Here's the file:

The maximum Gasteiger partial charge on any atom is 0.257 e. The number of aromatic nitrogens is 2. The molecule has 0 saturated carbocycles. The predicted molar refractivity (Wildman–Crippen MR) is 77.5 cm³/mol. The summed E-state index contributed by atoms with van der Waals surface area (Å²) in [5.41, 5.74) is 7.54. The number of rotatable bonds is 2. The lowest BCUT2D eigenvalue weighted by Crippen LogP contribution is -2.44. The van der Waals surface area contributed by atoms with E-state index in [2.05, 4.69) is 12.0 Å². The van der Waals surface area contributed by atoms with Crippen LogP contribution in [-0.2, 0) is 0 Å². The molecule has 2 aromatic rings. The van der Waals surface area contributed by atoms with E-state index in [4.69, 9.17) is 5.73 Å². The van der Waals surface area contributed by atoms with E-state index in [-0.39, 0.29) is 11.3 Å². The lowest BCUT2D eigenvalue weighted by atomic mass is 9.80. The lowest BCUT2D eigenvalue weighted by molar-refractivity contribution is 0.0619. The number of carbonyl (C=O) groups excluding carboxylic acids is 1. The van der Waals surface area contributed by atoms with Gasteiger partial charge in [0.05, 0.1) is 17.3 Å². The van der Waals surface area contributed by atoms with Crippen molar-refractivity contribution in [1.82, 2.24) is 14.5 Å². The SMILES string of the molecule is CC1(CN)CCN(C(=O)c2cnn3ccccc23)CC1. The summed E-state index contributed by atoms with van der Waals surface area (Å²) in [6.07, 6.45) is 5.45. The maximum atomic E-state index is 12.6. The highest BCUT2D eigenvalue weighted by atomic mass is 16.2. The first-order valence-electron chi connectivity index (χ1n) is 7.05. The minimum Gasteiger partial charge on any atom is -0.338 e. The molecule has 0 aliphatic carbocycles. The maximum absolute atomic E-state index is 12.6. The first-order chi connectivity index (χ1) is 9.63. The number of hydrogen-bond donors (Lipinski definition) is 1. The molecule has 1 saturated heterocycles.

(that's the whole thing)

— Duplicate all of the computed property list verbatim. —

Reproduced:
The maximum Gasteiger partial charge on any atom is 0.257 e. The number of aromatic nitrogens is 2. The molecule has 0 saturated carbocycles. The predicted molar refractivity (Wildman–Crippen MR) is 77.5 cm³/mol. The summed E-state index contributed by atoms with van der Waals surface area (Å²) in [5.41, 5.74) is 7.54. The number of rotatable bonds is 2. The lowest BCUT2D eigenvalue weighted by Crippen LogP contribution is -2.44. The van der Waals surface area contributed by atoms with E-state index in [2.05, 4.69) is 12.0 Å². The van der Waals surface area contributed by atoms with Crippen LogP contribution in [-0.2, 0) is 0 Å². The molecule has 2 aromatic rings. The van der Waals surface area contributed by atoms with E-state index in [4.69, 9.17) is 5.73 Å². The van der Waals surface area contributed by atoms with E-state index in [-0.39, 0.29) is 11.3 Å². The lowest BCUT2D eigenvalue weighted by atomic mass is 9.80. The lowest BCUT2D eigenvalue weighted by molar-refractivity contribution is 0.0619. The number of carbonyl (C=O) groups excluding carboxylic acids is 1. The van der Waals surface area contributed by atoms with Gasteiger partial charge in [0.05, 0.1) is 17.3 Å². The van der Waals surface area contributed by atoms with Crippen molar-refractivity contribution in [1.82, 2.24) is 14.5 Å². The SMILES string of the molecule is CC1(CN)CCN(C(=O)c2cnn3ccccc23)CC1. The summed E-state index contributed by atoms with van der Waals surface area (Å²) in [6.07, 6.45) is 5.45. The maximum atomic E-state index is 12.6. The highest BCUT2D eigenvalue weighted by atomic mass is 16.2. The first-order valence-electron chi connectivity index (χ1n) is 7.05. The minimum Gasteiger partial charge on any atom is -0.338 e. The molecule has 0 aliphatic carbocycles. The maximum absolute atomic E-state index is 12.6. The first-order chi connectivity index (χ1) is 9.63. The number of hydrogen-bond donors (Lipinski definition) is 1. The molecule has 1 saturated heterocycles.